And I was getting sick. It was winter and it was cold—and afterwards we went back to some fleabag motel. I've been in some bad places, but this hotel was disgusting. Plus, I was getting sick, I was in withdrawal. So I took a blanket and I put it over the sink and I started running the water. And I sat underneath the blanket, underneath the sink. I just tried to make myself think I was sitting underneath a waterfall to forget where I was.
We wanted to get outta there so bad, but we only had one van. We had to be there three days and the third day I was a wreck. We hated being outta New York and that night it was like the coldest night I ever been through. And as soon as we stopped playing this cop came in and took out this big pistol, and said “You guys better play more!”
He was real drunk and this went on for an hour. We just wanted to leave and everything was so disorganized. So the next morning we called up Danny Fields, our manager, and said, “Danny we ain’t never doing this again!”
And he said, “Well you’re playing this place and that place tomorrow!”
I don’t know when I left the Ramones, I'm not certain. I made a lot changes in my life in the last five to six months. I left my wife, I left the band, and I left my girlfriend—and it was hard, you know? I had to do it because I had to become myself. I’m not a puppet—I didn't want to be a little boy anymore. I wouldn't grow up, and a lot of things were irritating me about the Ramones.
One thing that's always been important to me is to be myself. I don't write music according to a certain style that I'm noted for or familiar with. I write how I feel at the moment. I write current. I don't try to recreate the past, and that was the Ramones' thing. That was hard to deal with.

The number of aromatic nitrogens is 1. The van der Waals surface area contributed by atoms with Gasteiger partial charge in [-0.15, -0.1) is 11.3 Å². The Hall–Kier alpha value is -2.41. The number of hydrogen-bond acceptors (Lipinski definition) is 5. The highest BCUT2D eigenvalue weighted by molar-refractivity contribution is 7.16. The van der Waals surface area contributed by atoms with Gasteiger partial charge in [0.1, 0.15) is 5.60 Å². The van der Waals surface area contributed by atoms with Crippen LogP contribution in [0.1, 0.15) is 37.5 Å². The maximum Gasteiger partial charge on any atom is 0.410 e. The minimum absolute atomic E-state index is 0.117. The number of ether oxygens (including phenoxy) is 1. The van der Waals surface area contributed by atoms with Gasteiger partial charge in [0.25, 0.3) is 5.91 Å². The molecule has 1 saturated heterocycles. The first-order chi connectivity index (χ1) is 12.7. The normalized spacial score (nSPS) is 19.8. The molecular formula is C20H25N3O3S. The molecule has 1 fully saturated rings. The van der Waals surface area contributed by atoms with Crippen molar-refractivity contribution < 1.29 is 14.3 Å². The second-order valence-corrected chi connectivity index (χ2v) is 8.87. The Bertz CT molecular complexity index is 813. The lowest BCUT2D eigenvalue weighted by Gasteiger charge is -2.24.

I was also sick and tired of the little boy look—bowl haircut and the motorcycle jacket. And really, for four middle-aged men trying to be teenage juvenile delinquents is ridiculous.
The thing that you want to strive for is to become a man, whether you want to be an adult or not. I think it's better to be an adult—to be secure enough with yourself not to hang on to what may have worked before.
I was just getting sick of playing in a revival act. See, I was trying to say something about life and something positive. I don't know if what I was doing was right at the time—and I don't think the kids buying the albums wanted to hear what I was trying to say. I would write things about getting down on my knees and praying' for peace and all that, ya know? I was doing that kinda stuff and that's how I felt—and it was really hard to do that in the Ramones because they're very bigoted, very prejudice, and very right wing. And then I'd come out on the total left side of the field, and it was causing trouble.
No one in the group was really growing up besides me, which is pretty weird cause there was no one in that group more self-destructive than I was. I was a big troublemaker in the group. I put them through a lot of pain, but as much as I gave to them, they gave right back to me.
The Ramones stand for nothing but pure hate.
So now that I can write what I want to write and don't have to censor what I'm writing, unbelievable things are coming outta me that I didn't know I had in me. I always knew I could write a good song, but I listen to a Ramones album now and there's very few things on there that I'm really happy with.
Of course, Joey writes all his love songs, crying about his broken heart, which I think is embarrassing. I always thought a rock star should never have his heart broken. He should break hearts and be a real lady-killer, and not be whining. That’s all Joey did in all his songs. It was annoying the hell outta me.
So I started trying to write more serious. I think I was doing it just to flaunt it right back at them. I don't know that it was the right thing for the group now, but I think rock ‘n’ roll should be three words and a chorus.
And the three words should be good enough to say it all.